The PJ Tatler

New York Times Won't Apologize for Publishing Officer Wilson's Address

Media reporter Erik Wemple of the Washington Post got a bizarre response from the New York Times’ Philip Corbett, the paper’s associate managing editor for standards, when he asked why the Times had published information on where Officer Darren Wilson lived.

“The Times did not ‘reveal’ anything here. The name of the street was widely reported as far back as August, including in the Washington Post.”

The Post on Aug. 15 published an article on Wilson shortly after his name surfaced as the officer who’d killed 18-year-old Michael Brown in Ferguson, Mo. It noted the presence of “[d]ark blue unmarked police cars were parked outside his house” and mentioned the street name. A number of other outlets also traded in information about Wilson’s residence and it has been circulated on the Internet, of course.

When asked whether the standard for publication of a street name is whether others have already revealed it, Corbett replied, “We would have to look at the issue case by case. But if you’re considering whether to withhold information from a story, the question of whether that information is widely available or has been previously reported would certainly be a factor to consider.”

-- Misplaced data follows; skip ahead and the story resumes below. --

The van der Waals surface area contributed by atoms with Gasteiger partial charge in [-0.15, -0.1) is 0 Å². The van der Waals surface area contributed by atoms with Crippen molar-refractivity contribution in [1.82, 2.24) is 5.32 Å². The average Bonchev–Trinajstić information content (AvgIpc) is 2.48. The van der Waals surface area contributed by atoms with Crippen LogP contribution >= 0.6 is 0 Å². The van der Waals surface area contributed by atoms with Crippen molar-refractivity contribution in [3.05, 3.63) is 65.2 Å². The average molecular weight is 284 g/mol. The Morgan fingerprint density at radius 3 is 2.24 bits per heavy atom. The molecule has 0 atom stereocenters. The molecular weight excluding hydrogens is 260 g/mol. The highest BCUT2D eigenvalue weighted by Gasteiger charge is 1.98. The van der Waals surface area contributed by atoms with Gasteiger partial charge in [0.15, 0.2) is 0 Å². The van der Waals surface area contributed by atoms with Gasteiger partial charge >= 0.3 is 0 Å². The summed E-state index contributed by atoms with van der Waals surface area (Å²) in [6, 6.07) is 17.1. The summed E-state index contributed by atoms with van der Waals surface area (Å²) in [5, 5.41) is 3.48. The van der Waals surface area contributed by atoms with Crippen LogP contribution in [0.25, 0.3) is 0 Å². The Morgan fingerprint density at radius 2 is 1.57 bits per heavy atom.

In any story about newlyweds who jointly own a home, it makes sense to describe where that home is located. But the street name? Such detail adds nil news value to a scoop about a man at the center of one of the most contentious news stories of our time. Leave it out.

Wemple has a great point. What was the news value in publishing the street name where Wilson lives? Who outside of the St. Louis area could even identify where the town in which Wilson lives is located, much less the street name?

Corbett is being coy. It’s very hard to justify the information published by the Times — just as it’s difficult not to believe they published the information with malice aforethought. Is the Times trying to tell us that of all the reporters and editors that read over this story before going to press, none of them raised their hand and said, “Isn’t it dangerous to publish a hated man’s address like this”?

If no one asked the question, they’re irresponsible. If someone did, they’re liable for anything that happens to Wilson.

More: 

How Far Down Do You Define Deviancy in Ferguson?